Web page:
Terrific cast helps ‘The Wiz’ work its magic
This review first appeared in Greenville Online
There are moments in GLOW Lyric Theatre’s production of “The Wiz” that make you want to shout for joy — and you probably will.
On Friday night, when Chris Lee’s hyper-kinetic Scarecrow starting channeling the late Michael Jackson, moonwalking with abandon and singing “I Was Born the Day Before Yesterday,” the crowd at the Peace Center’s Gunter Theatre roared its approval.
It’s one of the indelible scenes in Jenna Tamisiea’s sharp, snappy staging of “The Wiz,” the funky, joyous reimagining of “The Wizard of Oz.”
The show’s cast really makes this musical sparkle. Tanisha Moore is a petite Dorothy with powerful pipes and a radiant smile. Moore’s Oz-bound cohorts produce a similarly terrific impression.
The 1975 Broadway show follows along the lines of the 1939 “Wizard of Oz” but with an urban sensibility, a little more sass and some quaintly dated dialogue. (I’m not jivin’ ya.)
The genially humorous “Wiz” retains much of the classic film’s innocence, particularly in the character of Dorothy. Charlie Smalls’ original music, winner of the 1975 Tony Award for Best Score, is an appealing mix of soul, jazz, R&B, funk and gospel.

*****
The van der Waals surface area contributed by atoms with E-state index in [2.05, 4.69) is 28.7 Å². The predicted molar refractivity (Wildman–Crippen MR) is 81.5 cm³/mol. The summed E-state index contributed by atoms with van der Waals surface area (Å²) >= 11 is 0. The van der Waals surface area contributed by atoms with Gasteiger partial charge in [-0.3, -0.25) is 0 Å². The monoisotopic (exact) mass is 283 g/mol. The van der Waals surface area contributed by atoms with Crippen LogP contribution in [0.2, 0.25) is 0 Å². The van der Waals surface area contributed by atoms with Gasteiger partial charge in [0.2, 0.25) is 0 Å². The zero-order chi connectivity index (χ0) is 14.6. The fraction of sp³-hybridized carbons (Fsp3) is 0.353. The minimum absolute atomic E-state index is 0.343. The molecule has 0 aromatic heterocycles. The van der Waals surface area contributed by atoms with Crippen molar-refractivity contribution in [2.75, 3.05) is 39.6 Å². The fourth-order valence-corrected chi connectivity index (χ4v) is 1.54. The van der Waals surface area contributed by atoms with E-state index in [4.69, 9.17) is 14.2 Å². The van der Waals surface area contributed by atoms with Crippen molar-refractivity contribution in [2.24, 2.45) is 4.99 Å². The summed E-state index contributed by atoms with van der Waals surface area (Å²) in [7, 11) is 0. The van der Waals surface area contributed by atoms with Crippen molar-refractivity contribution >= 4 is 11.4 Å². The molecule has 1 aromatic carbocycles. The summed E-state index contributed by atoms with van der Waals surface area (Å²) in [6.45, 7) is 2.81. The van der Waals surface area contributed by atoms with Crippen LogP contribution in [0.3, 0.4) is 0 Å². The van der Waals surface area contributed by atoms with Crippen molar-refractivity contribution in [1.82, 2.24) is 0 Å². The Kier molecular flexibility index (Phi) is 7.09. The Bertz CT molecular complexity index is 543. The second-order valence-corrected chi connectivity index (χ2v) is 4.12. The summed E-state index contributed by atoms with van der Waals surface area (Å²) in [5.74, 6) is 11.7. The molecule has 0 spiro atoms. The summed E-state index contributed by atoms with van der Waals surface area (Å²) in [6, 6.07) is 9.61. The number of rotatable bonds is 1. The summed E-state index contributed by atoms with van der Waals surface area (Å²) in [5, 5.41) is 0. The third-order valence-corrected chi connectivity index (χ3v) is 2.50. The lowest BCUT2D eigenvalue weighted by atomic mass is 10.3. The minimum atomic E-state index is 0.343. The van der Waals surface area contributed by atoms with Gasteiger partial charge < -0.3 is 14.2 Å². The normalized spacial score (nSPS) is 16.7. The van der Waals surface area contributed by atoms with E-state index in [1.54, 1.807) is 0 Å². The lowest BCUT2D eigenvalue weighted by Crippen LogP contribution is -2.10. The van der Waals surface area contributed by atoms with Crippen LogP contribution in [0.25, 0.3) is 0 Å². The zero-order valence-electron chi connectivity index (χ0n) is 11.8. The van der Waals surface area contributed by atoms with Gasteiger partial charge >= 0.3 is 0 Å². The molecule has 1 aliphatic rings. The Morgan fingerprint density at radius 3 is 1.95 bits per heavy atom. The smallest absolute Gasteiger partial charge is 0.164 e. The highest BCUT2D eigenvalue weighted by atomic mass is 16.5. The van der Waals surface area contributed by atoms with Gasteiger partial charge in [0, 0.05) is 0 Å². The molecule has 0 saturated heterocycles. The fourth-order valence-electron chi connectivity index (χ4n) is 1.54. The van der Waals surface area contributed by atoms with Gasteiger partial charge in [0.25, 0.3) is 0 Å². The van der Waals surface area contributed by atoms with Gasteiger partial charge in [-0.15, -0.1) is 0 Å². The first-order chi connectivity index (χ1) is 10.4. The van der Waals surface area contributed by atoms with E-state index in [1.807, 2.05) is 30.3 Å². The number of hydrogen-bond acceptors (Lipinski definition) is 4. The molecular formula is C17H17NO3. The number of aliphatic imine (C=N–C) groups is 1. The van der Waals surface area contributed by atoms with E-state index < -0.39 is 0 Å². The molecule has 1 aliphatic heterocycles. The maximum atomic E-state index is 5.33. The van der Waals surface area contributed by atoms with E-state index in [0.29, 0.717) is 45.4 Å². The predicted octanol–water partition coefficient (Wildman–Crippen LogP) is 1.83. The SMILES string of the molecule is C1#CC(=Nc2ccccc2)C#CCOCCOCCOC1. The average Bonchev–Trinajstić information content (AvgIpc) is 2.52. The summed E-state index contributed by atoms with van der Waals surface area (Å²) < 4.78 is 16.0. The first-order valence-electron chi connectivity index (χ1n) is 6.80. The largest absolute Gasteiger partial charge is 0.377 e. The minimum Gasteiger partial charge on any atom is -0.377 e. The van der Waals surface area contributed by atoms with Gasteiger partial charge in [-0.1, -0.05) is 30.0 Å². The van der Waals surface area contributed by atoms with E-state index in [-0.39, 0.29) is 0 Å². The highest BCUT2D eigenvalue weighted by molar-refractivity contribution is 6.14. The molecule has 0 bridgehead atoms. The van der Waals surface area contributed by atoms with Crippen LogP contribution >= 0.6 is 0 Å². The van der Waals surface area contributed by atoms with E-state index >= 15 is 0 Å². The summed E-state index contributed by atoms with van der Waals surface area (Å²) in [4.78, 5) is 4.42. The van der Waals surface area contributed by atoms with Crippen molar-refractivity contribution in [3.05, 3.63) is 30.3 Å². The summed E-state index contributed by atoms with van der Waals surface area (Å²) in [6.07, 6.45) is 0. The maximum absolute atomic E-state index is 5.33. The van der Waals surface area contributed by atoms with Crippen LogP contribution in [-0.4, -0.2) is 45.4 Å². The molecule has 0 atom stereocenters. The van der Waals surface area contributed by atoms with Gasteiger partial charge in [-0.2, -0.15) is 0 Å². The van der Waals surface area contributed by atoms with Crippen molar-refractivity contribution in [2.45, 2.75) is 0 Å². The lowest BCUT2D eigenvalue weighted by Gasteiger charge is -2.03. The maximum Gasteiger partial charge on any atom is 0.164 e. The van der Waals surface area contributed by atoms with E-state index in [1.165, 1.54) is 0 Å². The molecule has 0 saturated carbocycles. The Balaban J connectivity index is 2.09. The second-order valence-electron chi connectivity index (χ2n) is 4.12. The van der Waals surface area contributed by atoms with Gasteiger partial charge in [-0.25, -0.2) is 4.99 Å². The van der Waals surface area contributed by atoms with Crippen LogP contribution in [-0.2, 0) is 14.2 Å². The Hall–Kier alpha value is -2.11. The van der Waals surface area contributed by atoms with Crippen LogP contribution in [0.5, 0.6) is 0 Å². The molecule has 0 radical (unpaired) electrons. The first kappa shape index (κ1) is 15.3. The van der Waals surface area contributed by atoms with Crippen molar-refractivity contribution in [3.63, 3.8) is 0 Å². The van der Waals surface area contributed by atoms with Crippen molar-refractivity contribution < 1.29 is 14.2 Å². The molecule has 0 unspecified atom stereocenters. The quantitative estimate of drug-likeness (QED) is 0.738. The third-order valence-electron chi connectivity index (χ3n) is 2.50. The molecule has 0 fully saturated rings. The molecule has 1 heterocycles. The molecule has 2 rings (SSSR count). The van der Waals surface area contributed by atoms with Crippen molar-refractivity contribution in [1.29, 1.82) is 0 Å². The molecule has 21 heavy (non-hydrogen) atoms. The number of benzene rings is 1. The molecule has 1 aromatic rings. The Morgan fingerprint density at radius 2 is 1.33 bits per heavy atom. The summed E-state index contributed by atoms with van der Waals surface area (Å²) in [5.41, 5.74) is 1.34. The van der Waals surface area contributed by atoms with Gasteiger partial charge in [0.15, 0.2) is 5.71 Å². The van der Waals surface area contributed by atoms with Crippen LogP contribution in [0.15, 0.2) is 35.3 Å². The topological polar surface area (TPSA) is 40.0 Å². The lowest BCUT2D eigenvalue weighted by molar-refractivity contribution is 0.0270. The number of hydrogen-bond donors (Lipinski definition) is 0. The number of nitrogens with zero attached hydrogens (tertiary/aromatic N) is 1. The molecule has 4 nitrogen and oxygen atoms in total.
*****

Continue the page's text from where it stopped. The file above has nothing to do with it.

The musical ran on Broadway for four years, resulting in a major film adaptation (with Diana Ross and Michael Jackson) and a hit song, “Ease on Down the Road.”
Tamisiea’s GLOW staging is energetic, even rambunctious, with her diverse cast giving the show an irrepressible spirit.
GLOW’s production often substitutes choreography, by the bountifully creative Maurice Sims, for special effects. When Moore’s Dorothy is whisked away via an interpretive-dance tornado to the land of Oz, she’s joined in quick succession by the Scarecrow (the aforementioned Lee), Tin Man (Benjamin Moore) and Cowardly Lion (Xerron Mingo).
Their early scenes are some of the best in the show with Lee, Mingo and Benjamin Moore acting their parts with zest and flair, and singing with suave, soaring voices.
Joslynn Cortes is the marvelously snarky witch Evilene. Demetruis Spidle, as the Wiz, is a cool customer with a voice of velvet.
Tierney Breedlove, as Glinda, boasts a silky smooth soprano. Leryn Turlington, dressed in motley, is the charmingly ditsy witch Addaperle.
A few quibbles: At two hours and 30 minutes, the show seems rather long and some of the dances do run on a bit. But the audience is amply rewarded by the vocals, which really make the show shine.
Will Lowry’s fanciful costumes are superb.
The five-piece pit band, under the astute direction of GLOW general director Christian Elser, is dynamic, though the long overture seems rather formal for a show this breezy.